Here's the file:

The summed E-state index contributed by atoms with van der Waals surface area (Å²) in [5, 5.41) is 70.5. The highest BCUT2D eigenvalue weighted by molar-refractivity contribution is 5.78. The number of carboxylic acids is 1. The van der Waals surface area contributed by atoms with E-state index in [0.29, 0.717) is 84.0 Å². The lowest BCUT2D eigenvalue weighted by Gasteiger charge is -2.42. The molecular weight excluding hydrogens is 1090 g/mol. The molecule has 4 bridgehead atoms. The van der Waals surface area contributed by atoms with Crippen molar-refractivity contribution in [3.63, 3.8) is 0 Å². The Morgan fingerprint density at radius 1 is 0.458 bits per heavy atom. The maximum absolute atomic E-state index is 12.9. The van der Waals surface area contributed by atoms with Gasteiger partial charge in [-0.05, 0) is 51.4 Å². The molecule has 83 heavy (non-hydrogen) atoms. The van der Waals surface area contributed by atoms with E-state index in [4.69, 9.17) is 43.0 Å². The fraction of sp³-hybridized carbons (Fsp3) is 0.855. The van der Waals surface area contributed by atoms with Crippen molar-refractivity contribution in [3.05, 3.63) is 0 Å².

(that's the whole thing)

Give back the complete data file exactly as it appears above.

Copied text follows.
The summed E-state index contributed by atoms with van der Waals surface area (Å²) in [5, 5.41) is 70.5. The highest BCUT2D eigenvalue weighted by molar-refractivity contribution is 5.78. The number of carboxylic acids is 1. The van der Waals surface area contributed by atoms with E-state index in [0.29, 0.717) is 84.0 Å². The lowest BCUT2D eigenvalue weighted by Gasteiger charge is -2.42. The molecular weight excluding hydrogens is 1090 g/mol. The molecule has 4 bridgehead atoms. The van der Waals surface area contributed by atoms with Crippen molar-refractivity contribution in [3.63, 3.8) is 0 Å². The Morgan fingerprint density at radius 1 is 0.458 bits per heavy atom. The maximum absolute atomic E-state index is 12.9. The van der Waals surface area contributed by atoms with Gasteiger partial charge in [-0.05, 0) is 51.4 Å². The molecule has 83 heavy (non-hydrogen) atoms. The van der Waals surface area contributed by atoms with E-state index in [4.69, 9.17) is 43.0 Å². The fraction of sp³-hybridized carbons (Fsp3) is 0.855. The van der Waals surface area contributed by atoms with Crippen molar-refractivity contribution in [3.05, 3.63) is 0 Å².